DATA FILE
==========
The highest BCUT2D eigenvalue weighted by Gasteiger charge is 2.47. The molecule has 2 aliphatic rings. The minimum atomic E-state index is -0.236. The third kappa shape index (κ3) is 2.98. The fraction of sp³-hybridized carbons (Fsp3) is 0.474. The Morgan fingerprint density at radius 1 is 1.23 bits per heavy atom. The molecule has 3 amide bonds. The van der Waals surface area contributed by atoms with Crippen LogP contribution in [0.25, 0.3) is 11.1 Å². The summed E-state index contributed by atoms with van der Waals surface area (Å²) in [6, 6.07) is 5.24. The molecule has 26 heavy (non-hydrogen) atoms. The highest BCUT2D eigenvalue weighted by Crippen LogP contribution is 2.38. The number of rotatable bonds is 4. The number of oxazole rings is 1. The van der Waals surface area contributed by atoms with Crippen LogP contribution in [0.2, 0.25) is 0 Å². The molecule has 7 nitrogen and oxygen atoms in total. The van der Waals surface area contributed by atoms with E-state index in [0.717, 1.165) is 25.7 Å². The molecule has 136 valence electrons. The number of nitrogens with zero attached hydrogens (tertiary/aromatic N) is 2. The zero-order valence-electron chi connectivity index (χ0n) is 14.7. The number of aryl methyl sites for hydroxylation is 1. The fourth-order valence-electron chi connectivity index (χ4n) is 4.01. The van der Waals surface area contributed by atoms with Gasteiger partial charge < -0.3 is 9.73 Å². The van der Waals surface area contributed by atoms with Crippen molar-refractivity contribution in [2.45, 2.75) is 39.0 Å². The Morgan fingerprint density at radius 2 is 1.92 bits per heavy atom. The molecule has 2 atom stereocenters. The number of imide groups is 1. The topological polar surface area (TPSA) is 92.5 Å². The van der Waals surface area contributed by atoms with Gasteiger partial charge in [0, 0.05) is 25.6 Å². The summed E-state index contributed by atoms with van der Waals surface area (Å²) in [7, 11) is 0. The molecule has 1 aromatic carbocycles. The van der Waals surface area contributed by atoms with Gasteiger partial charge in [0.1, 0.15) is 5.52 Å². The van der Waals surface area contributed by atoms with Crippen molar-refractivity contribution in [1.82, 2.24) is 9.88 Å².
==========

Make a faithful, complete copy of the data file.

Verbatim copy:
The highest BCUT2D eigenvalue weighted by Gasteiger charge is 2.47. The molecule has 2 aliphatic rings. The minimum atomic E-state index is -0.236. The third kappa shape index (κ3) is 2.98. The fraction of sp³-hybridized carbons (Fsp3) is 0.474. The Morgan fingerprint density at radius 1 is 1.23 bits per heavy atom. The molecule has 3 amide bonds. The van der Waals surface area contributed by atoms with Crippen LogP contribution in [0.25, 0.3) is 11.1 Å². The summed E-state index contributed by atoms with van der Waals surface area (Å²) in [6, 6.07) is 5.24. The molecule has 26 heavy (non-hydrogen) atoms. The highest BCUT2D eigenvalue weighted by Crippen LogP contribution is 2.38. The number of rotatable bonds is 4. The number of oxazole rings is 1. The van der Waals surface area contributed by atoms with Crippen LogP contribution in [0.2, 0.25) is 0 Å². The molecule has 7 nitrogen and oxygen atoms in total. The van der Waals surface area contributed by atoms with E-state index in [0.717, 1.165) is 25.7 Å². The molecule has 136 valence electrons. The number of nitrogens with zero attached hydrogens (tertiary/aromatic N) is 2. The zero-order valence-electron chi connectivity index (χ0n) is 14.7. The number of aryl methyl sites for hydroxylation is 1. The fourth-order valence-electron chi connectivity index (χ4n) is 4.01. The van der Waals surface area contributed by atoms with Gasteiger partial charge < -0.3 is 9.73 Å². The van der Waals surface area contributed by atoms with Crippen molar-refractivity contribution in [2.45, 2.75) is 39.0 Å². The Morgan fingerprint density at radius 2 is 1.92 bits per heavy atom. The molecule has 2 atom stereocenters. The number of imide groups is 1. The topological polar surface area (TPSA) is 92.5 Å². The van der Waals surface area contributed by atoms with Gasteiger partial charge in [0, 0.05) is 25.6 Å². The summed E-state index contributed by atoms with van der Waals surface area (Å²) in [7, 11) is 0. The molecule has 1 aromatic carbocycles. The van der Waals surface area contributed by atoms with Gasteiger partial charge in [0.1, 0.15) is 5.52 Å². The van der Waals surface area contributed by atoms with Crippen molar-refractivity contribution in [1.82, 2.24) is 9.88 Å².